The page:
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Toto le héros (1991)

PG-13 | | Comedy, Drama, Fantasy | 19 June 1991 (France)
Thomas and Alfred were born around the same time; a fire in the nursery had nurses scrambling to save the newborns. Because he felt that he deserved Alfred's good fortune at being born into... See full summary »



(collaborator), (collaborator) | 2 more credits »
Nominated for 1 BAFTA Film Award. Another 16 wins & 2 nominations. See more awards »
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Cast overview, first billed only:
Thomas, as an old man
Jo De Backer ...
Thomas, as an adult
Thomas Godet ...
Thomas, as a child
Gisela Uhlen ...
Evelyne as an old woman
Mireille Perrier ...
Evelyne as young woman
Sandrine Blancke ...
Peter Böhlke ...
Alfred as an old man
Didier Ferney ...
Alfred, as an adult
Hugo Harold-Harrison ...
Alfred, as a child
Fabienne Loriaux ...
Thomas' Mother
Klaus Schindler ...
Thomas' Father
Celestin, as an adult
Karim Moussati ...
Celestin, as a child
Didier De Neck ...
Mr. Kant
Christine Smeysters ...
Mrs. Kant


Thomas and Alfred were born around the same time; a fire in the nursery had nurses scrambling to save the newborns. Because he felt that he deserved Alfred's good fortune at being born into a wealthy family, Thomas conceives the idea that he and Alfred were switched at birth, and he can't help seeing that his unhappiness should be Alfred's, from the loss of his sister to his inability to have a relationship with the woman Evelyne. So, as his life is ending, he formulates a plan of revenge against his bitter enemy, his lifetime adversary, the man who stole his existence. Written by Gary Dickerson <slug@mail.utexas.edu>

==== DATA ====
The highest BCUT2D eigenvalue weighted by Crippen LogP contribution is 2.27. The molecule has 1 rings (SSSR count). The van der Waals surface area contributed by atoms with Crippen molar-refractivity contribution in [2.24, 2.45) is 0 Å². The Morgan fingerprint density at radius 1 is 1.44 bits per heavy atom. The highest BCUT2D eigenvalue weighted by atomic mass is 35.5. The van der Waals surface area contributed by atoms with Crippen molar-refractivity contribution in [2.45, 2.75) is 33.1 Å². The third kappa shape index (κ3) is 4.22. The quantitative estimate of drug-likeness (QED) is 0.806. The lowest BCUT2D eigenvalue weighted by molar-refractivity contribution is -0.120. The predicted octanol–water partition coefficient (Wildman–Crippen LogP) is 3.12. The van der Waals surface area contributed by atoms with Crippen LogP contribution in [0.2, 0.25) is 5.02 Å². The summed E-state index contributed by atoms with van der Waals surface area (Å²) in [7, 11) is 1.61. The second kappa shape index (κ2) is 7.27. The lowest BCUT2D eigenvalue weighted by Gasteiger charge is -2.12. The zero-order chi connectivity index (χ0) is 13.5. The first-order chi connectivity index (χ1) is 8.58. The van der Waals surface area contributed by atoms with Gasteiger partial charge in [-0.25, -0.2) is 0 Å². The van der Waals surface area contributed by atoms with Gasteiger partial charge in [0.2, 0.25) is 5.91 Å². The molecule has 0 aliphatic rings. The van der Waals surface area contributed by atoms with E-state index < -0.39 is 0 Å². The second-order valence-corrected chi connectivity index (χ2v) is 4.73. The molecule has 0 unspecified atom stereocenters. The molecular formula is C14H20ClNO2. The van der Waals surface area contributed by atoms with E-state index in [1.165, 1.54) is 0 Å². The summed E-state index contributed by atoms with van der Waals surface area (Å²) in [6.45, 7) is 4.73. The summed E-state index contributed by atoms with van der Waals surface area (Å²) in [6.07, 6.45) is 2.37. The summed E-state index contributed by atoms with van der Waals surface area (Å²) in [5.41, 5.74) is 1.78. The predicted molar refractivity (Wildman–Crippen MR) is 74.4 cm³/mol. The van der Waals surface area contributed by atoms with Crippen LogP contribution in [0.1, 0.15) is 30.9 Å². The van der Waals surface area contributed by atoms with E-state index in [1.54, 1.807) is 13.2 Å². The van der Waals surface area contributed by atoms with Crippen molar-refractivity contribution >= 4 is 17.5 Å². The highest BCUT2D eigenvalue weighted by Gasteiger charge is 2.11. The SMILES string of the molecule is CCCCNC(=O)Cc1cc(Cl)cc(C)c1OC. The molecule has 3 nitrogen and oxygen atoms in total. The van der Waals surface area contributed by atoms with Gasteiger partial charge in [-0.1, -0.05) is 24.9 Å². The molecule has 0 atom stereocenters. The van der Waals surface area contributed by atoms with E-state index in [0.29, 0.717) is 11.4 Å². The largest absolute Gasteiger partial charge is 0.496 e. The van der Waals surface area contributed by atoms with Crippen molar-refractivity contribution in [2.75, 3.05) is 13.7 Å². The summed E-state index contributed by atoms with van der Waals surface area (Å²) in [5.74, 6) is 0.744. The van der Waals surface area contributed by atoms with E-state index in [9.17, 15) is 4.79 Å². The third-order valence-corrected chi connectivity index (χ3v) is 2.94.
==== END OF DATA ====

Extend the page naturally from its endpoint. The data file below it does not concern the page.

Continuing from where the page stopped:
Plot Summary | Add Synopsis

Plot Keywords:

dream | fire | revenge | birth | neighbor | See All (269) »


Comedy | Drama | Fantasy

Motion Picture Rating (MPAA)

Rated PG-13 for violence and sensuality (nudity) | See all certifications »

Parents Guide:




| |


Release Date:

19 June 1991 (France)  »

Also Known As:

Totò the Hero  »


Box Office

Gross USA:

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Company Credits